Proud to see a nation so majestic, the lyrics read. Love our nation. A gentleman's love is about putting the greater good first and their own lives last. But what love can compare to family's love. After all, the greatest gift is giving one's heart.
In addition to winning Best Picture at the Thailand National Film Association Awards, the first Khan Kluay was released theatrically in India and given a straight-to-DVD release in the US. The Indian version (Jumbo) is voiced by Akshay Kumar, while the American version (The Blue Elephant) is voiced by Martin Short. Khan Kluay 2 takes place after the victory of Ayudhya (capital of Thailand's Ayutthaya province) against the invasion of the powerful Burmese (Hongsa) Empire.
Khan Kluay has just earned the title of "Lord Defeater of Hongsa" and become the King's personal elephant. He comes back to the village a hero, but his wife ChabaKaew is upset that he's never around. She tells him she's pregnant with twins, but because there is another impending war with the powerful Burmese empire, Khan Kluay keeps getting distracted. Despite his plea that he wants them to be a happy family, ChabaKaew is unconvinced. She tells him she's going back to her hometown of Hin Tao to give birth to their twins. Khan Kluay's's mother, who understands her son's duty to his country, tells him not to worry. She will take care of his wife and family in his absence.
However, plans shift when Khan Kluay's entire family is taken hostage by the Burmese soldiers. Khan Kluay deserts his line of duty (a crime punishable by death), and what follows is an action-packed battle to save his wife and children from the evil Lord Hongsa. Columns fall, royal structures explode, prisoners break out of their shackles, and a supernatural cobra brings zombie war elephants back to life to fight -- all whilst we watch Khan Kluay being torn between his personal and national duties.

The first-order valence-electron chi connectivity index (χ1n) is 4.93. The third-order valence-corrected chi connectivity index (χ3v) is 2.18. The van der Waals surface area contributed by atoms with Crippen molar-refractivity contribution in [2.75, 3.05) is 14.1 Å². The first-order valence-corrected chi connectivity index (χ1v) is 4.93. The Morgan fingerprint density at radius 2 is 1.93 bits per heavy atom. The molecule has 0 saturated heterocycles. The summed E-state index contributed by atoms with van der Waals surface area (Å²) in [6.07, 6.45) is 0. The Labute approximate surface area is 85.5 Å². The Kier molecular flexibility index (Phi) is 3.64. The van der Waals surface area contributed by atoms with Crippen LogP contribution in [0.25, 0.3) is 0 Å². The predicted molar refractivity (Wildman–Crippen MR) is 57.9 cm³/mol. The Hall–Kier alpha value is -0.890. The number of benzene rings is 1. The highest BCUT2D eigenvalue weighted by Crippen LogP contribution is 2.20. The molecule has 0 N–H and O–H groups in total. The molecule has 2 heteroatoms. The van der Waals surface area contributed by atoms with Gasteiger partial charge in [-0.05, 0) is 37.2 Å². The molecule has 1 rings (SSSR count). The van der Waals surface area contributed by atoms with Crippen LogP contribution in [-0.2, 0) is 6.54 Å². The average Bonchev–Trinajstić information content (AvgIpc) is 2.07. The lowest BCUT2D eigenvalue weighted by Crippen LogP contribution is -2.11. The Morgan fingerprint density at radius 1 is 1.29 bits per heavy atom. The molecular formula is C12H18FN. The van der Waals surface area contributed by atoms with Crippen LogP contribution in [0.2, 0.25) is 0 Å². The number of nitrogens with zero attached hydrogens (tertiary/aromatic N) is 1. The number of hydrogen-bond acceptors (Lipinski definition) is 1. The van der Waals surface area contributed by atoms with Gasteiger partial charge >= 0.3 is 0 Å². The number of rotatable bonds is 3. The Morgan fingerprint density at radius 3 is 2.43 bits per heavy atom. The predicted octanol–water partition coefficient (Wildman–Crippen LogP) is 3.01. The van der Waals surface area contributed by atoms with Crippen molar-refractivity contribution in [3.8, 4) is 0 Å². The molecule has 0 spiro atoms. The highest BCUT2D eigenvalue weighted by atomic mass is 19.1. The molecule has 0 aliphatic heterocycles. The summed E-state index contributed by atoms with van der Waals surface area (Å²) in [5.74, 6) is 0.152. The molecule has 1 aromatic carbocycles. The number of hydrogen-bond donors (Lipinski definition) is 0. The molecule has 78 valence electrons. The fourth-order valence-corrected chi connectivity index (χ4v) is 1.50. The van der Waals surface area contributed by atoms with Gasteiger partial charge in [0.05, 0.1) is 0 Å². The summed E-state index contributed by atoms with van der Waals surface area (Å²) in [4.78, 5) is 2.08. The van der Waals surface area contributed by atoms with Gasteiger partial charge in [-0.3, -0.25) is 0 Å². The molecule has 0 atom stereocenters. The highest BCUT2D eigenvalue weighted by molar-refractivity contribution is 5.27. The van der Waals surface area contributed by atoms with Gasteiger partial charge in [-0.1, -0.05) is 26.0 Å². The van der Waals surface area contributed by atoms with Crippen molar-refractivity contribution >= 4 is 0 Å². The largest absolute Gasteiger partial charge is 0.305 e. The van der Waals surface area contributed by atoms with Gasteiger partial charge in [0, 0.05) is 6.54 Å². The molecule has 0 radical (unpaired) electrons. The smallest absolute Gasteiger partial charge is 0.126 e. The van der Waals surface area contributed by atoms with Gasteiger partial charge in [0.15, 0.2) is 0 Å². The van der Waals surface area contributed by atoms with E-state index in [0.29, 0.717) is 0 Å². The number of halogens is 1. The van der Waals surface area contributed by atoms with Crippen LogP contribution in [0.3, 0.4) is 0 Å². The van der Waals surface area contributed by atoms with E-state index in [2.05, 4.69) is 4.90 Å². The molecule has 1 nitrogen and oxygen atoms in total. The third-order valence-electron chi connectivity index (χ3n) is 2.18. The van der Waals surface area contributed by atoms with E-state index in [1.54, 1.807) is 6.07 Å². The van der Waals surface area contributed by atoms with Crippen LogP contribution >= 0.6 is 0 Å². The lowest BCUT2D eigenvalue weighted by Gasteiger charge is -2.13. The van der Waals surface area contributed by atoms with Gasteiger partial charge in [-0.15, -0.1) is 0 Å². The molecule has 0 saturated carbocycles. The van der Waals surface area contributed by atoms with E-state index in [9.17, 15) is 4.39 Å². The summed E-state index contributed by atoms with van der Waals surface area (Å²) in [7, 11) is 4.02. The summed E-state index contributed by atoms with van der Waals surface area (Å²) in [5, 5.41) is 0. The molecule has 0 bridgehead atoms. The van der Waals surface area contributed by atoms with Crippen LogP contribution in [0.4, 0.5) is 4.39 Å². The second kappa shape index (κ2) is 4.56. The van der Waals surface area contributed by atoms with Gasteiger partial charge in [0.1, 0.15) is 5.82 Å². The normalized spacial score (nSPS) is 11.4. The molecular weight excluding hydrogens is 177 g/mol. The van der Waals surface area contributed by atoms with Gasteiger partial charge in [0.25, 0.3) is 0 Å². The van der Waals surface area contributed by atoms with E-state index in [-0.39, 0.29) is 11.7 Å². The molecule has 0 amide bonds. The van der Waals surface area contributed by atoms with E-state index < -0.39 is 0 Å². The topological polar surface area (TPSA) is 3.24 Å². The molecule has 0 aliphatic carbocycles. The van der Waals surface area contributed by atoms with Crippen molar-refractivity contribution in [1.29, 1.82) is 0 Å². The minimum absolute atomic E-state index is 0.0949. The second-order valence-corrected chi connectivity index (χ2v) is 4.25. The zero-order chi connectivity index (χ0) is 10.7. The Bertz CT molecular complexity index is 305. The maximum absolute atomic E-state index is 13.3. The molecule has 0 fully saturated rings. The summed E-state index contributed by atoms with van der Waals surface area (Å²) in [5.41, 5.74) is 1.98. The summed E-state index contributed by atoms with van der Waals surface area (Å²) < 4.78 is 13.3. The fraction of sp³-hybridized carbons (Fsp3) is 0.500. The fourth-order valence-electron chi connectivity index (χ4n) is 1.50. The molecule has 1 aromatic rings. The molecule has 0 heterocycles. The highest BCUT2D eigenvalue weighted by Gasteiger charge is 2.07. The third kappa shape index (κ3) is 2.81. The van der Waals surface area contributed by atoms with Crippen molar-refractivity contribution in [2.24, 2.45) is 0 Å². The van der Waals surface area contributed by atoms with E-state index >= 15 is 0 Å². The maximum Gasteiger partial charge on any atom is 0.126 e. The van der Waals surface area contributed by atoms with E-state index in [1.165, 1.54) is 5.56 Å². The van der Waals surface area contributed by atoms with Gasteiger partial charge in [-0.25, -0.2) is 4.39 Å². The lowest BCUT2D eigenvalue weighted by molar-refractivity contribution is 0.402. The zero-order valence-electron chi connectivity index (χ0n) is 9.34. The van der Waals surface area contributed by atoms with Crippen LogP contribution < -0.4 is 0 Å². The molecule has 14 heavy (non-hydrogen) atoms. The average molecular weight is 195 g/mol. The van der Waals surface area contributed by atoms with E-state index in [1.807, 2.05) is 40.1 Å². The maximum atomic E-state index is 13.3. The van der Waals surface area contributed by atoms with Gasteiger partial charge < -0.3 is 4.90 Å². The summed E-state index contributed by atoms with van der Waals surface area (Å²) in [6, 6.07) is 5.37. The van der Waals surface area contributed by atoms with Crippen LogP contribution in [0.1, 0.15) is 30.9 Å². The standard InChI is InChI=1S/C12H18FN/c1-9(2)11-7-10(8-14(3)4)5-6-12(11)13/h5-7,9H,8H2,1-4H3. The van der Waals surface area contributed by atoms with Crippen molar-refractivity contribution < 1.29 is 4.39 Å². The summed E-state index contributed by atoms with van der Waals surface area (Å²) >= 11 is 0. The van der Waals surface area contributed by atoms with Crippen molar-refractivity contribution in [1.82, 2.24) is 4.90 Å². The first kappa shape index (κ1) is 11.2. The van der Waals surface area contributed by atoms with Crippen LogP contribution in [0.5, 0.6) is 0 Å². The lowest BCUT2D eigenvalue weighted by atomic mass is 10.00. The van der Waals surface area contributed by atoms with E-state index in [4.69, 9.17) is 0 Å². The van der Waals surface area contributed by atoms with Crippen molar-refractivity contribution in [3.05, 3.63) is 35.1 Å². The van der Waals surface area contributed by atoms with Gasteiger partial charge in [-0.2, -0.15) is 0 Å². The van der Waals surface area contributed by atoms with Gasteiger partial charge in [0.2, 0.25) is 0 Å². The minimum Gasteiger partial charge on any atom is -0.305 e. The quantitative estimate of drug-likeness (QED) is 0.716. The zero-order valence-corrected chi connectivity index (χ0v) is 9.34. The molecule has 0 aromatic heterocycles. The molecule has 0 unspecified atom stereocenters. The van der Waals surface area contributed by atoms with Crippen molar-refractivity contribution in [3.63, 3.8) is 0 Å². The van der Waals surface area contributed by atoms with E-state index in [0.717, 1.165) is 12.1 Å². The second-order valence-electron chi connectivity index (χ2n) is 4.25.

The visuals are spectacular, with zooming shots into the luscious rainforests of Thailand. Moss glistens off the tree trunks; the deep colors of the jungle all retain a subtle, golden shimmer. Humor is found from our narrator (a pigeon named Uncle Chitlit) getting stuck in jackfruit sap, and our stomachs are teased by watching the young elephants slurp up juicy pineapples, bananas, sugar cane, and other gifts of nature.
Despite the collapsing bridges and valient underwater battles, the most effective scenes of the film showcase the painful complexities of Khan Kluay's relationship with his family. Sure, he's returned to save them all, but earning back the trust and love of a family you've essentially abandoned is not quite that simple. Especially when it seems like his lady ChabaKaew and the kids are quite good at fending for themselves. When in danger, Khan Kluay continuously assures his twins to not be scared because he's there to protect them, but his words mean nothing. He may have given them life, but how can they call him Daddy when, to them, he is a stranger?
There's a lot we can learn about responsibility from the plights of royal war elephants, but luckily, in the end, this is a children's movie, and songs about "hearts showing us the way," "walking down the path you must take," and "going with confidence because we'll be together in the end" soothe otherwise trepidating nerves and broken hearts.